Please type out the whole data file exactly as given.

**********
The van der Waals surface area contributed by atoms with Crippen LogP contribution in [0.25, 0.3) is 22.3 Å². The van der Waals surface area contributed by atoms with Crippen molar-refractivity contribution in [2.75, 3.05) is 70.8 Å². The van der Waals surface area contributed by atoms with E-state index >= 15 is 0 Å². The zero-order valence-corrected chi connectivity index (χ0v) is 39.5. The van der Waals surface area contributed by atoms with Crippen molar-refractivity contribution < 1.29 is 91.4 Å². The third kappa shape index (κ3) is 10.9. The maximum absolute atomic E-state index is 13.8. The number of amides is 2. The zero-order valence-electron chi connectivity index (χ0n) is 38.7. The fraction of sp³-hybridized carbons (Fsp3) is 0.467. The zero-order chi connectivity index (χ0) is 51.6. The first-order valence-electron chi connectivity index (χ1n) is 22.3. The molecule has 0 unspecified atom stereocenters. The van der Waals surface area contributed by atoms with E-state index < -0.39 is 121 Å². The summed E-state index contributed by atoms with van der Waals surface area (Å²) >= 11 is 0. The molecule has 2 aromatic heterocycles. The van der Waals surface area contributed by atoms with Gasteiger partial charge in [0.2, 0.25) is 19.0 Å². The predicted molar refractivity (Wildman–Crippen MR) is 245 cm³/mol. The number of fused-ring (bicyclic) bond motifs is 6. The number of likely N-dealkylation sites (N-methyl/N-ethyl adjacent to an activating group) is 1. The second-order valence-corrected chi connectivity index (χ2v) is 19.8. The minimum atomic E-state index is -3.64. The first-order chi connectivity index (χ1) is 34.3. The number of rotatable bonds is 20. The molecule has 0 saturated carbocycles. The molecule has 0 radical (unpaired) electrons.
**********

The van der Waals surface area contributed by atoms with Crippen LogP contribution in [0.25, 0.3) is 22.3 Å². The van der Waals surface area contributed by atoms with Crippen molar-refractivity contribution in [2.75, 3.05) is 70.8 Å². The van der Waals surface area contributed by atoms with E-state index >= 15 is 0 Å². The zero-order valence-corrected chi connectivity index (χ0v) is 39.5. The van der Waals surface area contributed by atoms with Crippen molar-refractivity contribution < 1.29 is 91.4 Å². The third kappa shape index (κ3) is 10.9. The maximum absolute atomic E-state index is 13.8. The number of amides is 2. The zero-order valence-electron chi connectivity index (χ0n) is 38.7. The fraction of sp³-hybridized carbons (Fsp3) is 0.467. The zero-order chi connectivity index (χ0) is 51.6. The first-order valence-electron chi connectivity index (χ1n) is 22.3. The molecule has 0 unspecified atom stereocenters. The van der Waals surface area contributed by atoms with E-state index < -0.39 is 121 Å². The summed E-state index contributed by atoms with van der Waals surface area (Å²) >= 11 is 0. The molecule has 2 aromatic heterocycles. The van der Waals surface area contributed by atoms with Gasteiger partial charge in [0.2, 0.25) is 19.0 Å². The predicted molar refractivity (Wildman–Crippen MR) is 245 cm³/mol. The number of fused-ring (bicyclic) bond motifs is 6. The number of likely N-dealkylation sites (N-methyl/N-ethyl adjacent to an activating group) is 1. The second-order valence-corrected chi connectivity index (χ2v) is 19.8. The minimum atomic E-state index is -3.64. The first-order chi connectivity index (χ1) is 34.3. The number of rotatable bonds is 20. The molecule has 0 saturated carbocycles. The molecule has 0 radical (unpaired) electrons.